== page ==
Adding extra harmonics via distortion

Let’s say you want a brighter sound. One way to achieve this is by using a EQ which will push the volume of the high frequencies of the sound. No new frequencies are introduced this way only the balance between frequencies are adjusted in volume.

Another way to get a brighter sound is by using a distortion because a distortion can add extra harmonic content to a sound. It’s the opposite of subtractive synthesis which uses filters to remove harmonic content. A distortion can create a more complex, a more interesting sound. Often a distortion excels at the midrange (both lower and higher mids) instead of the treble range. The midrange is the most important range in my opinion and adding some complex sounding additional harmonic content is the trick that drives not only good old rock & roll but is still the magic ingredient of most popular music.

My favourite distortion “box” at the moment is the Battle-Axe Sound Destroyer, a Rack Extension for Propellerhead Reason. It can add subtle musical sounding even harmonics also well as extremely overdriven sounds.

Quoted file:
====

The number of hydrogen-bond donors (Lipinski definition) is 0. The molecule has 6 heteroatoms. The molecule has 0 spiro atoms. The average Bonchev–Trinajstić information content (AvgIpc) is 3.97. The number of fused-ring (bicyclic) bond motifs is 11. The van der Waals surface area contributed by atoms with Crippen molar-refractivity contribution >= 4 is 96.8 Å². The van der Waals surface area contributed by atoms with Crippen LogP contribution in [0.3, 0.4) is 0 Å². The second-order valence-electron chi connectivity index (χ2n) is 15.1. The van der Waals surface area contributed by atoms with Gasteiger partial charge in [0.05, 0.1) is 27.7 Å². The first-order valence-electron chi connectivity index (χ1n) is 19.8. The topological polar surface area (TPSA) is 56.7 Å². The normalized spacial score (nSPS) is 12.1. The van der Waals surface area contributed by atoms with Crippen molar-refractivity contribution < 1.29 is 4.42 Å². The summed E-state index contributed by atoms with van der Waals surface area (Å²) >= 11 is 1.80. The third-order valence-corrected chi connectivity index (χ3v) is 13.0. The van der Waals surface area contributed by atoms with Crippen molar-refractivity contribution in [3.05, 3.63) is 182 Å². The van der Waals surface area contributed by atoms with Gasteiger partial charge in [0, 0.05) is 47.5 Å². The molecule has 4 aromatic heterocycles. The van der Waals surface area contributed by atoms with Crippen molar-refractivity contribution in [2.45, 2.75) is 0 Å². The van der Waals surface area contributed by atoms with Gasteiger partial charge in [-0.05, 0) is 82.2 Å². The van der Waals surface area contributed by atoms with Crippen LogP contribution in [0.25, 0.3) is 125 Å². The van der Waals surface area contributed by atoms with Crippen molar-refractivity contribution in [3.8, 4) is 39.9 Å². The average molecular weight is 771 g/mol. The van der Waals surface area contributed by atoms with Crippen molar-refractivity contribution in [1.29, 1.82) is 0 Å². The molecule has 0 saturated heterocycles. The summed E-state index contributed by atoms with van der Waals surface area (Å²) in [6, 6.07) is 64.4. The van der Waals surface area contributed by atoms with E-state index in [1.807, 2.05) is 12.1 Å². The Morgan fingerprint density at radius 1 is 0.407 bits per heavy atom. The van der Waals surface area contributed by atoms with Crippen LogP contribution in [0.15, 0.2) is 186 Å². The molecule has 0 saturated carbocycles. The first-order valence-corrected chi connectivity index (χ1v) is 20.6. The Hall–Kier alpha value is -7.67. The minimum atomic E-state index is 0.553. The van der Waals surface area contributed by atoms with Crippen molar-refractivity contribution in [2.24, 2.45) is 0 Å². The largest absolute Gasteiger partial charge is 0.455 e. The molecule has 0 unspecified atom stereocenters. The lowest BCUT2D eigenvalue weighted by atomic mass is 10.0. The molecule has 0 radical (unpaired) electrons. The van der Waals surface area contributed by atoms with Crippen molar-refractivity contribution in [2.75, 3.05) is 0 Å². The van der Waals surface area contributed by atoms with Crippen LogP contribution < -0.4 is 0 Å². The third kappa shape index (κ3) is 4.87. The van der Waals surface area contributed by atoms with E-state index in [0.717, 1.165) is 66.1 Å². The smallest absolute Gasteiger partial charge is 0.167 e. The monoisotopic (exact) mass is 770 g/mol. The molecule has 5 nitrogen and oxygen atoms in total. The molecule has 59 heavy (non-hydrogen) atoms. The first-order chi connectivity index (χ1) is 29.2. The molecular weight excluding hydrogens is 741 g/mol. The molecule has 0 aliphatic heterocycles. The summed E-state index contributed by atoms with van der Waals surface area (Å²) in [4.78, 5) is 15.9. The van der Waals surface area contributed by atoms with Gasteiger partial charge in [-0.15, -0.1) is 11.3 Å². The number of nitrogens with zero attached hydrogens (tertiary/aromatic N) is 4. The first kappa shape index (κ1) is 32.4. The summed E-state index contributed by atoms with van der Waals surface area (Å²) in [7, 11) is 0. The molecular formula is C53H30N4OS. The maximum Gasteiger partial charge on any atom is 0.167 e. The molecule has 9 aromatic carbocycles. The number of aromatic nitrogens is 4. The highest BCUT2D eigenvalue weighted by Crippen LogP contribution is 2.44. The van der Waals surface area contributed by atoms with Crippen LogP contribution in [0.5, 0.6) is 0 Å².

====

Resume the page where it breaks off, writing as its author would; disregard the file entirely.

A simple trick to find out what kind of extra harmonic content the distortion adds to a signal is by using a clean sounding sine wave (Reason’s Thor Synth with Wavetable OSC or Ableton Operator are perfect for this). Here’s the spectrum of Reason’s Thor Synth without any distortion:


And here’s that same tone but feed through that lovely Battle-Axe Sound Destroyer device:


The additional harmonic content is obvious. Something you will never be able to achieve with a EQ, compressor or any other effect. If you use these kinds of effects on a sine wave the sound will stay the same. But with a distortion the sine wave (the most basis waveform there is) changes into a more interesting harmonic sound.

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One Response to Adding extra harmonics via distortion

  1. FGL December 19, 2014 at 2:38 pm #

    Yes this is the main Point of using Distortion always. This is very obvious for Guitar players, I think.

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